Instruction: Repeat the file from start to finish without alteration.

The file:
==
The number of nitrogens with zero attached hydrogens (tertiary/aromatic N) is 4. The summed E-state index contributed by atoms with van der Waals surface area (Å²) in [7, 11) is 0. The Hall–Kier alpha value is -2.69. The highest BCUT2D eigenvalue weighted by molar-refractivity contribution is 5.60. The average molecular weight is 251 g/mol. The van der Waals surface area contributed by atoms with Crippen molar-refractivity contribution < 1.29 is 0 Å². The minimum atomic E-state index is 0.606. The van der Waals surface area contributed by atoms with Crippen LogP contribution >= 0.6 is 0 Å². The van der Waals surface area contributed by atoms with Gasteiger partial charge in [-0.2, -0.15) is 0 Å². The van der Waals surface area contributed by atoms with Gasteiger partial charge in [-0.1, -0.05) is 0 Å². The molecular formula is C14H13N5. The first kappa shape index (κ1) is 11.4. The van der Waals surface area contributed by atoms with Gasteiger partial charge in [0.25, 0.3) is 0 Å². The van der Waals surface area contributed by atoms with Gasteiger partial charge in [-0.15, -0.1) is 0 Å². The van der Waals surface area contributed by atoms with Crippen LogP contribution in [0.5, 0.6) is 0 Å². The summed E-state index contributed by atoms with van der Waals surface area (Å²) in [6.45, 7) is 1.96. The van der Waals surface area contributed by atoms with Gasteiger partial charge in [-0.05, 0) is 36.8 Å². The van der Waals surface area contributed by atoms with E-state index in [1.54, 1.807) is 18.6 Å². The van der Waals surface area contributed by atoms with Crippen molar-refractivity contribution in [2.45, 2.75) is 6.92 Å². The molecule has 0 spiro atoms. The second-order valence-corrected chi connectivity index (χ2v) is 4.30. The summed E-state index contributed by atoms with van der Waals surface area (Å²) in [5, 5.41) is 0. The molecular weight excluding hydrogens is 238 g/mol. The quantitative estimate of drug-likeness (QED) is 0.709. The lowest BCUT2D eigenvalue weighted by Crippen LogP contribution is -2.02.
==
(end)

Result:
The number of nitrogens with zero attached hydrogens (tertiary/aromatic N) is 4. The summed E-state index contributed by atoms with van der Waals surface area (Å²) in [7, 11) is 0. The Hall–Kier alpha value is -2.69. The highest BCUT2D eigenvalue weighted by molar-refractivity contribution is 5.60. The average molecular weight is 251 g/mol. The van der Waals surface area contributed by atoms with Crippen molar-refractivity contribution < 1.29 is 0 Å². The minimum atomic E-state index is 0.606. The van der Waals surface area contributed by atoms with Crippen LogP contribution >= 0.6 is 0 Å². The van der Waals surface area contributed by atoms with Gasteiger partial charge in [-0.2, -0.15) is 0 Å². The van der Waals surface area contributed by atoms with Gasteiger partial charge in [-0.1, -0.05) is 0 Å². The molecular formula is C14H13N5. The first kappa shape index (κ1) is 11.4. The van der Waals surface area contributed by atoms with Gasteiger partial charge in [0.25, 0.3) is 0 Å². The van der Waals surface area contributed by atoms with Gasteiger partial charge in [-0.15, -0.1) is 0 Å². The van der Waals surface area contributed by atoms with Crippen LogP contribution in [0.5, 0.6) is 0 Å². The summed E-state index contributed by atoms with van der Waals surface area (Å²) in [6.45, 7) is 1.96. The van der Waals surface area contributed by atoms with Gasteiger partial charge in [-0.05, 0) is 36.8 Å². The van der Waals surface area contributed by atoms with E-state index in [1.54, 1.807) is 18.6 Å². The van der Waals surface area contributed by atoms with Crippen molar-refractivity contribution in [2.45, 2.75) is 6.92 Å². The molecule has 0 spiro atoms. The second-order valence-corrected chi connectivity index (χ2v) is 4.30. The summed E-state index contributed by atoms with van der Waals surface area (Å²) in [5, 5.41) is 0. The molecular weight excluding hydrogens is 238 g/mol. The quantitative estimate of drug-likeness (QED) is 0.709. The lowest BCUT2D eigenvalue weighted by Crippen LogP contribution is -2.02.